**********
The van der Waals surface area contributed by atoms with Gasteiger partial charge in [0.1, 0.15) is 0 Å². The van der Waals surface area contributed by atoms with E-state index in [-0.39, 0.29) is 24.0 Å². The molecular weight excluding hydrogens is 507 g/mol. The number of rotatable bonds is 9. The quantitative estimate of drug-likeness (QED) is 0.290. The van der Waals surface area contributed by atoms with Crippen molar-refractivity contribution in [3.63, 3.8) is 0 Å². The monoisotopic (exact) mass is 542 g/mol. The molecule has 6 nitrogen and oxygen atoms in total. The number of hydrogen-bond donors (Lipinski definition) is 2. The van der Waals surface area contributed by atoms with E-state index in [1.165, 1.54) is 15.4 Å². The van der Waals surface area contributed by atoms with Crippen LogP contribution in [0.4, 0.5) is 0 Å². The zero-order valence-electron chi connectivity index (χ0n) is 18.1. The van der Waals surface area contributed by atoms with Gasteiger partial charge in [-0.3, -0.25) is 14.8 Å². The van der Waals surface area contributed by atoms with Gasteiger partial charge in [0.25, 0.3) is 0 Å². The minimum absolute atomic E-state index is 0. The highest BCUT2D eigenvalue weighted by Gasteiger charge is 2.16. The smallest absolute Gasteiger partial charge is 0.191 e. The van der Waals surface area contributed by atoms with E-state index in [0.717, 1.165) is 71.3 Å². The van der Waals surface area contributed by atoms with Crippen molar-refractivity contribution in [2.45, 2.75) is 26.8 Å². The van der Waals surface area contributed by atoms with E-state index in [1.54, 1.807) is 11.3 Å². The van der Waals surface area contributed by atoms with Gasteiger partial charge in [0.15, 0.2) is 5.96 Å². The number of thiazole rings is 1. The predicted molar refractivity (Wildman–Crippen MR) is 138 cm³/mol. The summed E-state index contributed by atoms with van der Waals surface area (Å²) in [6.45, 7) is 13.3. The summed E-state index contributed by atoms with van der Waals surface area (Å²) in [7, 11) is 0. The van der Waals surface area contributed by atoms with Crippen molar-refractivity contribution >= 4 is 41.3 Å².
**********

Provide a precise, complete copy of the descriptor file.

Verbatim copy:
The van der Waals surface area contributed by atoms with Gasteiger partial charge in [0.1, 0.15) is 0 Å². The van der Waals surface area contributed by atoms with E-state index in [-0.39, 0.29) is 24.0 Å². The molecular weight excluding hydrogens is 507 g/mol. The number of rotatable bonds is 9. The quantitative estimate of drug-likeness (QED) is 0.290. The van der Waals surface area contributed by atoms with Crippen molar-refractivity contribution in [3.63, 3.8) is 0 Å². The monoisotopic (exact) mass is 542 g/mol. The molecule has 6 nitrogen and oxygen atoms in total. The number of hydrogen-bond donors (Lipinski definition) is 2. The van der Waals surface area contributed by atoms with E-state index in [1.165, 1.54) is 15.4 Å². The van der Waals surface area contributed by atoms with Crippen LogP contribution in [0.4, 0.5) is 0 Å². The zero-order valence-electron chi connectivity index (χ0n) is 18.1. The van der Waals surface area contributed by atoms with Gasteiger partial charge in [-0.3, -0.25) is 14.8 Å². The van der Waals surface area contributed by atoms with Gasteiger partial charge in [0.25, 0.3) is 0 Å². The minimum absolute atomic E-state index is 0. The highest BCUT2D eigenvalue weighted by Gasteiger charge is 2.16. The smallest absolute Gasteiger partial charge is 0.191 e. The van der Waals surface area contributed by atoms with E-state index in [0.717, 1.165) is 71.3 Å². The van der Waals surface area contributed by atoms with Crippen molar-refractivity contribution in [2.45, 2.75) is 26.8 Å². The van der Waals surface area contributed by atoms with E-state index in [1.54, 1.807) is 11.3 Å². The van der Waals surface area contributed by atoms with Gasteiger partial charge in [0.15, 0.2) is 5.96 Å². The number of thiazole rings is 1. The predicted molar refractivity (Wildman–Crippen MR) is 138 cm³/mol. The summed E-state index contributed by atoms with van der Waals surface area (Å²) in [6.45, 7) is 13.3. The summed E-state index contributed by atoms with van der Waals surface area (Å²) in [7, 11) is 0. The van der Waals surface area contributed by atoms with Crippen molar-refractivity contribution >= 4 is 41.3 Å².